It was very clear to continue with the concept. The ship of dragonhead—the Viking long ship—that was in my head. There was a picture that he’d go on the ship going through the waves in a thunderstorm was a symbol of the times the character was going through. It’s a strong symbol for the band itself. We go in with the band to new horizons, and we are stronger than ever, having the best album we’ve ever wrote. That is very valid to the lyrical concept and the reality of the band.

The Nordic history and Viking theme is still an important element to Leaves’ Eyes image and lyrics.
For the lyrical side of the new album, it was very important for us to keep the way we were doing it in the past. Also, I was involved in the concept, as every Leaves’ Eyes record. Especially with the art, it was very clear to go hand in hand with how we were with the band and the direction in the Leaves’ Eyes lyrical concept. This time it wasn’t just one song we were writing for the album but several. Three great sagas that are connected to Norse mythology. But the concept of the album is actually starting from where the last album was ending. There are lots of stuff that are connected to the personal core and very important for all of us. And there are some really great topics to write about. It was very cool to have other topics on this album this time.

With the Fires in the North EP [2016], was that to introduce singer Elina Siirala and a new direction for Leaves’ Eyes?
The title track, “Fires in the North,” was also combined with some songs from King of Kings. Because fans were asking for us to do some songs from King of Kings. That was the idea—to do one brand new song that was fresh and combine it with older material.

“Jomsborg” is about the legendary fortress and its Baltic Viking army. Alex, is that the area where your ancestors hail from?
It’s great that you asked that because it’s really true. It’s a great legend, and the story is connected to that as well. The legend comes from the area where my father comes from. It’s my homage, a tribute to the legend itself, the saga, but also to the modern Viking. It’s really meaningful to me when we’re playing the song and when we recorded it. There was too much personality in there.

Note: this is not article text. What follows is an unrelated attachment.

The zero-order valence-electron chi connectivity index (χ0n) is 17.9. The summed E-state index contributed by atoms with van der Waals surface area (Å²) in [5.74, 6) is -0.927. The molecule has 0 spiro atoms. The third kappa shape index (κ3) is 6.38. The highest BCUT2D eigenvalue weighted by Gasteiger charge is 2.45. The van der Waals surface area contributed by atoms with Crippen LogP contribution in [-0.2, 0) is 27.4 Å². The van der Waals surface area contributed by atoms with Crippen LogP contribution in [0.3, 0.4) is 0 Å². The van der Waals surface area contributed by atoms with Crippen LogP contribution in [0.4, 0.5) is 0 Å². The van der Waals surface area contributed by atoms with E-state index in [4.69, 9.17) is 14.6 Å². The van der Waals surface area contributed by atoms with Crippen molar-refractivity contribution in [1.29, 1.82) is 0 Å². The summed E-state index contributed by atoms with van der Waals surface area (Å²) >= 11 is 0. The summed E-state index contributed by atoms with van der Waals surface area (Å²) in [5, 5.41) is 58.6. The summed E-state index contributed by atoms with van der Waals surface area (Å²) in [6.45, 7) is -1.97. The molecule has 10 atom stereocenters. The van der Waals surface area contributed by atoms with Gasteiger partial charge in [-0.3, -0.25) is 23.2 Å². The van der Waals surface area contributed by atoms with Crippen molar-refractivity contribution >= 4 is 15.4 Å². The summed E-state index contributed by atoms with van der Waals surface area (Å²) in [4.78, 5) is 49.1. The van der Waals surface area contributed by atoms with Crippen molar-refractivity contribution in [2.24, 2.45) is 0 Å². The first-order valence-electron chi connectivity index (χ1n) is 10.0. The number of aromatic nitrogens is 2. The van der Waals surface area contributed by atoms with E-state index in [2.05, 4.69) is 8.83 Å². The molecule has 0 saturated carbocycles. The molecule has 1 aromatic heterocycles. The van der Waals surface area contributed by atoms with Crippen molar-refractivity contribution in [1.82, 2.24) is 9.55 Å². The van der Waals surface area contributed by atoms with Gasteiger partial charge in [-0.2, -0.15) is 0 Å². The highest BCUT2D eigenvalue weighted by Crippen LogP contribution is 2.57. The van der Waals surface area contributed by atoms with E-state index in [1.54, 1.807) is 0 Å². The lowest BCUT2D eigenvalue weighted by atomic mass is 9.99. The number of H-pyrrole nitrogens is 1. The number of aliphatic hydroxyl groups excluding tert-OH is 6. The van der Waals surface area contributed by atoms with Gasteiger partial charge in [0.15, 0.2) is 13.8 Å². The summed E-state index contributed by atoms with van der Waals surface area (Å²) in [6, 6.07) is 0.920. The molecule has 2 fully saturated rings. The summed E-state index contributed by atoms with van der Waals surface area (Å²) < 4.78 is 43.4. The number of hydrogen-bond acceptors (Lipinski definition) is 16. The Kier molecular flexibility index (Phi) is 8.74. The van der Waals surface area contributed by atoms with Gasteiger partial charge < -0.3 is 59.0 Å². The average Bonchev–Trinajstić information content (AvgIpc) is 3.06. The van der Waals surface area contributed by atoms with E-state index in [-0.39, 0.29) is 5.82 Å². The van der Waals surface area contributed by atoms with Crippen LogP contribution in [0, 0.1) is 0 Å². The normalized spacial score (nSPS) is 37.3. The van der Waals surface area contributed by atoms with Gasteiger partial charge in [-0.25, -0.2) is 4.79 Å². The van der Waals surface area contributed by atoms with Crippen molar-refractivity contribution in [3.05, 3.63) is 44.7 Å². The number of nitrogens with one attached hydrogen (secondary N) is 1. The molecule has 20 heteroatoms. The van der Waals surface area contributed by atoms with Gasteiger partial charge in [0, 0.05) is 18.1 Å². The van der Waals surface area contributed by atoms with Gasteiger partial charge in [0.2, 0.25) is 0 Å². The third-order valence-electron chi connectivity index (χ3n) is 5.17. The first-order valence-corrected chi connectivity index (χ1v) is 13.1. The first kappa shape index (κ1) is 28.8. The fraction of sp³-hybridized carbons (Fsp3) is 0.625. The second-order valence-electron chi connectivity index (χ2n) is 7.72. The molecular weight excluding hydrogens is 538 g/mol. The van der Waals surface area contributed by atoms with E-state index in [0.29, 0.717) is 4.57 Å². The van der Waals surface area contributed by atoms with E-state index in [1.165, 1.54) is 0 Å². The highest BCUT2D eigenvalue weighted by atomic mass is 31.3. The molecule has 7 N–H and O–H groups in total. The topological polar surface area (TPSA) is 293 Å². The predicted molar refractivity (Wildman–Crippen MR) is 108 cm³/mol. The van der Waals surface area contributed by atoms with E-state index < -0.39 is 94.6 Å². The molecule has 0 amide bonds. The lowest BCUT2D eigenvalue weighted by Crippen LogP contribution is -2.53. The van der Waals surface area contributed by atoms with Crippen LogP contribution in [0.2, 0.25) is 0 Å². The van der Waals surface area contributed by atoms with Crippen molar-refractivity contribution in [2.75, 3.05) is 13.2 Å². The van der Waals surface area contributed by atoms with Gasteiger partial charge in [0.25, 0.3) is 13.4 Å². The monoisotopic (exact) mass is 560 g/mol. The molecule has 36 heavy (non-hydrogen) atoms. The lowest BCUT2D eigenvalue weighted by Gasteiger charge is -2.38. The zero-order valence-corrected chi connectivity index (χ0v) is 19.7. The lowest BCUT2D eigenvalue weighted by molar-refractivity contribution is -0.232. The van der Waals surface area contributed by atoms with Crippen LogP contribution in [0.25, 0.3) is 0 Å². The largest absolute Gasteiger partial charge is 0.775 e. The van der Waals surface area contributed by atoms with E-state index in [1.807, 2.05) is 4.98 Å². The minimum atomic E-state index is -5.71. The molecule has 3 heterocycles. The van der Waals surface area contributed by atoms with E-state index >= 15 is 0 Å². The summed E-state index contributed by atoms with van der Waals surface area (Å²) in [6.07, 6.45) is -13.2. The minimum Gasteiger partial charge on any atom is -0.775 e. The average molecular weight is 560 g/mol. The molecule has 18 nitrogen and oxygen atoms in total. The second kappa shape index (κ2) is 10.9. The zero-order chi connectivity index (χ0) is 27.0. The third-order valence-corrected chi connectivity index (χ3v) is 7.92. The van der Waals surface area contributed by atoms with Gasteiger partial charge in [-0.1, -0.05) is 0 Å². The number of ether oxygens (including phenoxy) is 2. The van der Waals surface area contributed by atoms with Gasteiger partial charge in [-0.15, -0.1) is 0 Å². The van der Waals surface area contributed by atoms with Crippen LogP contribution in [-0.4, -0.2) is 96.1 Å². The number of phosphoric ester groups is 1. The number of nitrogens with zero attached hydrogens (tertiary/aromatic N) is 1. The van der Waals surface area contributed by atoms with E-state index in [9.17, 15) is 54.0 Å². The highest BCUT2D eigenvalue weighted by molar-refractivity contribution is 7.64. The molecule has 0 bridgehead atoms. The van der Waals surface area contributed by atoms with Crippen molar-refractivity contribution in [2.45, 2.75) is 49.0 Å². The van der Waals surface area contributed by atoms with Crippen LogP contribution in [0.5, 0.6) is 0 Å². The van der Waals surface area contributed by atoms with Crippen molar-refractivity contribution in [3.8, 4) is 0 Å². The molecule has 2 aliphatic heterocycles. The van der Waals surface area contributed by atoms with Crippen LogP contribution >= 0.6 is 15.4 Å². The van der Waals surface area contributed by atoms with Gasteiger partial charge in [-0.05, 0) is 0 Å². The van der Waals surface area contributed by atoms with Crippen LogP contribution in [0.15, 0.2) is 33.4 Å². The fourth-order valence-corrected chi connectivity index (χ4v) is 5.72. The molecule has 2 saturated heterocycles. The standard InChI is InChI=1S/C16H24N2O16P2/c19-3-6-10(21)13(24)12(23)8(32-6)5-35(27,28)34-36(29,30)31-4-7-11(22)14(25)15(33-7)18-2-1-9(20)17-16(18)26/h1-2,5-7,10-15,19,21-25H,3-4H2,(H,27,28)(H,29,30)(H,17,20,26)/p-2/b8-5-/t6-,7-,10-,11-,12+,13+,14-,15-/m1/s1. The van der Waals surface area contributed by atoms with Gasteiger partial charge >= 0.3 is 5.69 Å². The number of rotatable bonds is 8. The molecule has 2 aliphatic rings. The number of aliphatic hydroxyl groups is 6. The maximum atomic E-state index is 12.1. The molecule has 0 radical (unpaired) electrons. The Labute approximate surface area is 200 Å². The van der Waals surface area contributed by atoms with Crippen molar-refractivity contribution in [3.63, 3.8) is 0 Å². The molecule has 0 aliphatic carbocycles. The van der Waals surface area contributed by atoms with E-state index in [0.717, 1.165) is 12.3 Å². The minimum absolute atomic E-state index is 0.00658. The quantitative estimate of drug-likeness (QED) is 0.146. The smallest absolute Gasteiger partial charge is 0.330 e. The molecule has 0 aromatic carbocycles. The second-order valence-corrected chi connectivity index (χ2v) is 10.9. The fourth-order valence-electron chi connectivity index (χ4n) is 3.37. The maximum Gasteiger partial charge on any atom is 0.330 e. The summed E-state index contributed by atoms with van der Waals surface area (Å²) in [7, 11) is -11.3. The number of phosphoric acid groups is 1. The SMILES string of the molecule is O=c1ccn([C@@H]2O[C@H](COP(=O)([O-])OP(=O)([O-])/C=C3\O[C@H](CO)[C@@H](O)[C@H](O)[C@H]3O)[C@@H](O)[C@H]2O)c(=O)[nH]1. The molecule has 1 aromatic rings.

“Waves of Euphoria” is the most diverse and epic track on Sign of the Dragonhead. What were you going for on this song?
It was a tribute to the Njord [2009] album, because on the first two albums we had a lot of songs that followed four or five minutes, so I said, “Why don’t we do an epic track?” It’s nice to come up with a different mood and an opportunity to add more atmosphere and dynamics. It’s a long song, and there’s so much involved you can usually get lost. But in the moment when I tend to get lost somewhere, Alex manages to bring it back to a point with good structures. We’re very happy to have all these dynamics, and the instruments and the choir at the end. It’s like from a movie, and it grabs you by the neck.

Alex, as the producer of Sign of the Dragonhead, what were you going for sound-wise, and what do you like about producing your own albums?
Krull: That’s always the option with Leaves’ Eyes. This way, you can really care for the music yourself. You have it all under control. It’s always a message of hard work when you come to the end of an album’s production because it’s quite demanding and time consuming. As the work of the material of Leaves’ Eyes, there’s so many tracks inside, and you want to keep that going as a powerful metal band. It’s a matter of taste, but it’s very hard to get it all together. The good part here is, we have been doing this on every record, while other bands maybe just experiment and do it once. The more you do this stuff as a producer—and I also have worked with other bands for decades now—it helps a lot when you work on a record like this.

Speaking of other bands, what is the plan for Atrocity?
That’s very good that you asked. Masters of Darkness EP is out, which precedes the full-length album that will be released in 2018. We’re very excited about it, of course. We were on tour, we played like 50 countries and five continents with Atrocity, and everybody wants us to come back. We were writing for a long time with the new Atrocity material, and we were perfectionists—we wanted the best. The tracks on Masters of Darkness sound amazing. People love it. It’s a brutal mix of death metal. If you liked previous records by Atrocity, then you will love Masters of Darkness and the new Okkult II album. I’m pretty sure about that.